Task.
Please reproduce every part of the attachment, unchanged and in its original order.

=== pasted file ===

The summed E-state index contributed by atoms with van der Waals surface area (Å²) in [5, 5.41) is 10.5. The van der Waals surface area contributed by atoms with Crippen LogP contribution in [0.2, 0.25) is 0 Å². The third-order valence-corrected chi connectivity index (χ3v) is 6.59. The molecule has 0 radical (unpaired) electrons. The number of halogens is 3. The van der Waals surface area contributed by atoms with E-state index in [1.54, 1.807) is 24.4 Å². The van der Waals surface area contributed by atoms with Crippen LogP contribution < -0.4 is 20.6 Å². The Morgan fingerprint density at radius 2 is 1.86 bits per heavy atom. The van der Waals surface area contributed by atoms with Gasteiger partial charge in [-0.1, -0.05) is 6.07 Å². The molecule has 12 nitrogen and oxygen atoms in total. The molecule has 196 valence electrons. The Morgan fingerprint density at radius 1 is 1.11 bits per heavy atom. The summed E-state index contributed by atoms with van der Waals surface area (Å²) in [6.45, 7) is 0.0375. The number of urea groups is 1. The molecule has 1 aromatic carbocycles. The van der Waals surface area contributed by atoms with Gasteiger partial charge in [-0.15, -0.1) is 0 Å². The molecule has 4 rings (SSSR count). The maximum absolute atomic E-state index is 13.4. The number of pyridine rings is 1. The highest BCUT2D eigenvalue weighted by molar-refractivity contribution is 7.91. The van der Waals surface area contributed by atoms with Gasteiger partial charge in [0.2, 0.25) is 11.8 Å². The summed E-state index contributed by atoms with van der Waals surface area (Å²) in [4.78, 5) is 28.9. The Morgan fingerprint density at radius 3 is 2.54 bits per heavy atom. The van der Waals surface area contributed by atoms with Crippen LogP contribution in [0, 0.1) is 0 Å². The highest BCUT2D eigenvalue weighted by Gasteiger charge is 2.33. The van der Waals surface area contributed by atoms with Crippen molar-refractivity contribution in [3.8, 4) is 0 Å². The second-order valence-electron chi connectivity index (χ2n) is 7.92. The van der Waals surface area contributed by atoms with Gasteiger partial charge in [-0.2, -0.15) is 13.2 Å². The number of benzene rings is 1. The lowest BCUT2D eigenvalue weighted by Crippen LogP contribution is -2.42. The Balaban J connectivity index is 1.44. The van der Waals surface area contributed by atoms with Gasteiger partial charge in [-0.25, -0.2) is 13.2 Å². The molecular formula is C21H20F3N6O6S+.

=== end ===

The summed E-state index contributed by atoms with van der Waals surface area (Å²) in [5, 5.41) is 10.5. The van der Waals surface area contributed by atoms with Crippen LogP contribution in [0.2, 0.25) is 0 Å². The third-order valence-corrected chi connectivity index (χ3v) is 6.59. The molecule has 0 radical (unpaired) electrons. The number of halogens is 3. The van der Waals surface area contributed by atoms with E-state index in [1.54, 1.807) is 24.4 Å². The van der Waals surface area contributed by atoms with Crippen LogP contribution < -0.4 is 20.6 Å². The Morgan fingerprint density at radius 2 is 1.86 bits per heavy atom. The van der Waals surface area contributed by atoms with Gasteiger partial charge in [-0.1, -0.05) is 6.07 Å². The molecule has 12 nitrogen and oxygen atoms in total. The molecule has 196 valence electrons. The Morgan fingerprint density at radius 1 is 1.11 bits per heavy atom. The summed E-state index contributed by atoms with van der Waals surface area (Å²) in [6.45, 7) is 0.0375. The number of urea groups is 1. The molecule has 1 aromatic carbocycles. The van der Waals surface area contributed by atoms with Gasteiger partial charge in [-0.15, -0.1) is 0 Å². The molecule has 4 rings (SSSR count). The maximum absolute atomic E-state index is 13.4. The number of pyridine rings is 1. The highest BCUT2D eigenvalue weighted by molar-refractivity contribution is 7.91. The van der Waals surface area contributed by atoms with Gasteiger partial charge in [0.2, 0.25) is 11.8 Å². The summed E-state index contributed by atoms with van der Waals surface area (Å²) in [4.78, 5) is 28.9. The Morgan fingerprint density at radius 3 is 2.54 bits per heavy atom. The van der Waals surface area contributed by atoms with Crippen LogP contribution in [0, 0.1) is 0 Å². The highest BCUT2D eigenvalue weighted by Gasteiger charge is 2.33. The van der Waals surface area contributed by atoms with Crippen molar-refractivity contribution in [3.8, 4) is 0 Å². The second-order valence-electron chi connectivity index (χ2n) is 7.92. The van der Waals surface area contributed by atoms with Gasteiger partial charge in [-0.2, -0.15) is 13.2 Å². The number of benzene rings is 1. The lowest BCUT2D eigenvalue weighted by Crippen LogP contribution is -2.42. The Balaban J connectivity index is 1.44. The van der Waals surface area contributed by atoms with Gasteiger partial charge in [-0.25, -0.2) is 13.2 Å². The molecular formula is C21H20F3N6O6S+.